Minister Expresses Concern Over the Court’s Direction Ahead of Crucial Hearing in the Knesset
Two Israeli cabinet ministers, Shlomo Karhi and Idit Silman, have publicly expressed their disapproval of the High Court’s scheduled hearing on petitions against a contentious government legislation. They argue that the hearing could potentially overturn the results of the recent election, posing a threat to democracy. The disputed legislation, which was passed in March, maintains that only the government and the Knesset can declare the Prime Minister incapacitated and only on medical grounds. Moreover, such a declaration requires considerable support from the cabinet and parliament.
The Legislation: A Protective Measure for the Prime Minister?
There are claims that this legislation was designed as a protective measure for Prime Minister Benjamin Netanyahu, who currently holds office despite facing a criminal indictment and allegations of violating a conflict of interest agreement. The High Court’s hearing could potentially pave the way for petitions demanding Netanyahu’s recusal from office. This legislation has stirred controversy as it is seen by some as a means to protect the Prime Minister from possible removal from office due to legal issues.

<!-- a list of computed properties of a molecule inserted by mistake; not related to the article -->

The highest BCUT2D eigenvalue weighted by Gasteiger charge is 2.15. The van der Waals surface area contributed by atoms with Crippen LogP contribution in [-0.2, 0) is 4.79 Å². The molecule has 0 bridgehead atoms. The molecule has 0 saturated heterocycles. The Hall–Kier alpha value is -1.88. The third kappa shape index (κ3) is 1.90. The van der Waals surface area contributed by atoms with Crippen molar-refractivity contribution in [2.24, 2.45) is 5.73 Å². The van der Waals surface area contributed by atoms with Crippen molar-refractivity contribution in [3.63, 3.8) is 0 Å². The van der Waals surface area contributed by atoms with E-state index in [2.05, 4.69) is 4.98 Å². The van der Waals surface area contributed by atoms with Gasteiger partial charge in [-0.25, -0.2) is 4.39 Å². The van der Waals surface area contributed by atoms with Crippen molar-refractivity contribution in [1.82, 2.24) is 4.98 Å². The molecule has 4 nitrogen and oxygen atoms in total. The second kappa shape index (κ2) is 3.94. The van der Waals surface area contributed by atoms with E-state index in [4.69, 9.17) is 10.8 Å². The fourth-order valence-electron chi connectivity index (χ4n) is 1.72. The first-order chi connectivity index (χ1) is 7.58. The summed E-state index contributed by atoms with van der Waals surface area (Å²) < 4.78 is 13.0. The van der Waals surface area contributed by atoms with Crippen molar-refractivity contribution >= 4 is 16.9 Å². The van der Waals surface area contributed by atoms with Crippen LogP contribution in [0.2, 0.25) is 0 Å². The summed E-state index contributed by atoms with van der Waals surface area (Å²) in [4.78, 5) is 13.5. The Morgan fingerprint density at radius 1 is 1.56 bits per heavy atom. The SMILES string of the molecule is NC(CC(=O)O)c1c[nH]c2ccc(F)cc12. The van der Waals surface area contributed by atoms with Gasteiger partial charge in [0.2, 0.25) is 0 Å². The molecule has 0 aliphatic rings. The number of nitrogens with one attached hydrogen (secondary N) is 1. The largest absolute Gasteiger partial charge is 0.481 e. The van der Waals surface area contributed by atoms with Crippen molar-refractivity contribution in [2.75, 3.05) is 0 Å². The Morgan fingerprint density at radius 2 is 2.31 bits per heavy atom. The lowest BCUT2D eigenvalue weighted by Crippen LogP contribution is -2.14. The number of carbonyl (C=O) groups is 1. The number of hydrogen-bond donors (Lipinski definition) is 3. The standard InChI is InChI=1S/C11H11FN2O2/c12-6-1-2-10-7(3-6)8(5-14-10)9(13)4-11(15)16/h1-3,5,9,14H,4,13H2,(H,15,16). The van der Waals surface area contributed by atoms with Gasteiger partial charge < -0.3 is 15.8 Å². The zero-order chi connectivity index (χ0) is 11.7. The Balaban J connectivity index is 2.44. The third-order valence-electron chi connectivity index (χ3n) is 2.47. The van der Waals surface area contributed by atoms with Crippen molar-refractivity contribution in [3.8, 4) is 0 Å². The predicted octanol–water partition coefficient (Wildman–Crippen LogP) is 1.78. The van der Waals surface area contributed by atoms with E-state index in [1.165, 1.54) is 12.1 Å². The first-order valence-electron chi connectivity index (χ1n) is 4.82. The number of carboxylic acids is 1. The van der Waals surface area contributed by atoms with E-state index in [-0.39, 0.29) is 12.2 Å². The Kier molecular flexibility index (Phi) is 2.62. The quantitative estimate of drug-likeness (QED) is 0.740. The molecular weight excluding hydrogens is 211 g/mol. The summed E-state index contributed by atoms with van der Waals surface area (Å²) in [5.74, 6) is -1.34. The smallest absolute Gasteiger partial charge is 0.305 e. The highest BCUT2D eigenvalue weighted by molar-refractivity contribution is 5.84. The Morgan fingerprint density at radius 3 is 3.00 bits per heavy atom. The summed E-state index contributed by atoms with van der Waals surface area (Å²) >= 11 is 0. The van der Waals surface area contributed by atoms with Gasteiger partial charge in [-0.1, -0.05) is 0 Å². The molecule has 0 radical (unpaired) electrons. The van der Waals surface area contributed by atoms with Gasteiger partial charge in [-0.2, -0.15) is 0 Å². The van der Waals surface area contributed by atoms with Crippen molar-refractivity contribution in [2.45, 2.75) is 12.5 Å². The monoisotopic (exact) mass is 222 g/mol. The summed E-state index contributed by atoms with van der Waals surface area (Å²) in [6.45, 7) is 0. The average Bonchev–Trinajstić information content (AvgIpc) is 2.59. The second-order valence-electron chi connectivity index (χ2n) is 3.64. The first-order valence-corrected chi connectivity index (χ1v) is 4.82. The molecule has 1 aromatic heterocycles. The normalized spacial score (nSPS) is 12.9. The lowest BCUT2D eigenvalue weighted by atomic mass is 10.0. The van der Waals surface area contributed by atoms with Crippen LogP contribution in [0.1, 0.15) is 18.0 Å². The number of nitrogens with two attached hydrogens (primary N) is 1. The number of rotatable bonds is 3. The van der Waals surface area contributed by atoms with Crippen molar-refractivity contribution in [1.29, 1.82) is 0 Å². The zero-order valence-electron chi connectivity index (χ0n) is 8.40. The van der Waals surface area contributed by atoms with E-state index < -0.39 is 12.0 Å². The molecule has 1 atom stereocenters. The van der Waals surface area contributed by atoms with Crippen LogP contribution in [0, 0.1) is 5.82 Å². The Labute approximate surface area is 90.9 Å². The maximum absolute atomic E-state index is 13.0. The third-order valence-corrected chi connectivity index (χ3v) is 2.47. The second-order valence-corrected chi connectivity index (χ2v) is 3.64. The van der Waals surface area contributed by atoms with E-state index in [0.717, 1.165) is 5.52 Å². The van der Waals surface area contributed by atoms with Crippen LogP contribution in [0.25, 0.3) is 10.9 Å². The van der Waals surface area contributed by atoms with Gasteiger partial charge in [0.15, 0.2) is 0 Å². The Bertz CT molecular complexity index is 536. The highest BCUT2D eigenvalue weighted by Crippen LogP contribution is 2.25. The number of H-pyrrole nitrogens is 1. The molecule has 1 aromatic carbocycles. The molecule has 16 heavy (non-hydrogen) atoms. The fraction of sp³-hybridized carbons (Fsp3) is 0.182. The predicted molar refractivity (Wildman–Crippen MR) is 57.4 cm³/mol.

The Legislative Amendment and its Impact on the Prime Minister’s Position
The amendment, which is a change to one of Israel’s Basic Laws, posits that only the prime minister himself or the cabinet with a two-thirds majority can declare the leader unfit for office due to physical or mental incapacity. This amendment was passed before legislation started on a judicial overhaul package promoted by Netanyahu’s right-wing government. Critics argue that it erodes Israel’s democracy and weakens its judiciary. The petitioners in the High Court hearing contend that the amendment was passed solely for Netanyahu’s benefit, as he faces an ongoing corruption trial, making it a misuse of constituent authority.
The High Court’s Role and Potential Outcomes
The Supreme Court could potentially strike down amendments to a Basic Law, although it has never done so in the past. A preliminary hearing with three judges has already been held on this case. In the upcoming hearing, arguments will be heard again, this time in front of 11 of the 15 Supreme Court justices. The justices could strike down the amendment, declaring that the parliament carried out a misuse of constituent power. This would imply that the legislation was passed not for general purposes but for political purposes, to benefit a specific individual, i.e., Netanyahu.
The Battle Over Judicial Overhaul
This case is part of a broader controversy over the proposed judicial overhaul by Netanyahu’s government. Some argue that this overhaul seeks to limit the power of the judiciary and concentrate power in the hands of the government. Critics, including a wide spectrum of Israeli society, argue that the plan could destroy the country’s system of checks and balances and concentrate power in the hands of Netanyahu and his allies. This battle over the judicial overhaul has led to sustained protests, marking a significant moment in the country’s democratic history.
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